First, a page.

Markdowns need to be planned and included in the OTB calculation. WHY? The reason is that markdowns reduce the retail amount of inventory on hand, just as sales do. Therefore, if they are not included in Open-To-Buy planning the store might not bring in enough new merchandise for a particular month.

Although markdowns do not occur evenly throughout the year, we recommend that they be planned as a static percent of planned sales for each month.  This then acts as a markdown reserve and ensures adequate levels of inventory each month. As an example, for Open-To-Buy purposes, if 60% of the season's markdowns are planned for the last month of the season there will be a large Open-To-Buy amount for that month.  However, when it is the end of the season, the retailer does not want to bring in more merchandise just so they can mark it down.  In other words, the merchandise that you will be marking down at the end of the season is the merchandise that was received 3, 4 or 5 months ago. Unless you have reserved a significant amount of your Open-To-Buy dollars for the purchase of off-price goods in season, the merchandise on sale is not normally the merchandise that you just received.

Inventory amounts make up two parts of the Open-To-Buy formula. One is beginning inventory. The other is ending inventory, which is really the beginning inventory for the next period. Too much inventory on hand spells a poor return on investment and high markdowns. Too little means missed sales. 

How much inventory is enough? Oversimplified, you could divide the annual sales plan by the desired stock turn rate to get the monthly amount. For example, for an annual sales plan of $54,000 and a stock turn rate of 3.0 the average beginning-of-month inventory should be $18,000 ($54,000 divided by 3.0). This would be fine if sales for each month were $4,500 ($54,000 divided by 12), but it never happens that way. 

Ideally, beginning-of-month inventory should be higher in the months sales will exceed the average and less in the months you plan less than average sales. However, it doesn't take twice as much inventory on hand at the beginning-of-the month to do twice as much volume.

Management must complement this mathematical process or formula with that mysterious sixth sense called "feel". There is no substitute for knowledge gained from past mistakes, talk with other merchants and good, common horse sense and judgment of the owner and buyer.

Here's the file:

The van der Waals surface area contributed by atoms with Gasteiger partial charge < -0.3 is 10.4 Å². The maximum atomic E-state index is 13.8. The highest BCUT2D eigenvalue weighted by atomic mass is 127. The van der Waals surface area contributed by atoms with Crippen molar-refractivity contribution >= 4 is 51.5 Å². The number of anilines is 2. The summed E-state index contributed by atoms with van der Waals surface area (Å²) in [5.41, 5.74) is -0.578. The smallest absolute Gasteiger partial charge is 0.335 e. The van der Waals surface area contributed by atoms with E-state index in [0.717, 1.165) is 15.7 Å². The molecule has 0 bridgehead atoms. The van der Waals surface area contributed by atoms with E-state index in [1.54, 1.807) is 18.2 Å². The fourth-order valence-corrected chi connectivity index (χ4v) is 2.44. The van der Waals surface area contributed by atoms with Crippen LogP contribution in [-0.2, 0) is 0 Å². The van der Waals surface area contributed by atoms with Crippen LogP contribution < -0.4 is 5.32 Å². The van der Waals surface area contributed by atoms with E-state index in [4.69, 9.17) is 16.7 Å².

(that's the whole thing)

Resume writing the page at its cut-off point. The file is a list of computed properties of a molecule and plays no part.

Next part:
The users of certain computer software systems enjoy the benefits of more sophisticated techniques that we have developed for their users. This makes it easier for the retailer since the software program handles the complicated task of planning the optimum monthly inventory levels, based on the retailers Sales and Stock Turn Rate plans.  For others, we offer an Open-To-Buy service that allows us to “look over your shoulder” to make sure you are following your plans and revising plans as necessary. One of the issues an independent retailer has is that there is no one available to question anything she or he does. By using an outside service the retailer can avail himself or herself with an objective outside opinion. When the retailer is questioned and must justify himself to another, goals will come into more focus and obvious errors will be corrected.

The Open-To-Buy for each month must be reduced by the amount of merchandise on order scheduled for delivery during that month.  Open-To-Buy can not be used effectively to control inventory unless a purchase order is generated for every order placed.  If all orders are not recorded as soon as they are placed, the Open-To-Buy amount will be overstated and overbuying will occur, leading to future high markdowns and lower profits.

A very important part of using the Open-To-Buy is determining how much of your Open-To-Buy to commit to advance-of-season purchases. This amount cannot be determined statistically by computer. To decide, get the latest input from the market place. You must consider textile availability, delivery schedules and how much merchandise will be ordered in-season (re-orders, special orders, new mid-season items, vendor close-outs and promotions).

You can be more successful with a well-formulated Open-To-Buy plan, skillfully combining statistical techniques with the human element of sensitivity and insight. If you are not using a monthly classification-level Open-To-Buy you are missing a valuable extra-profit opportunity.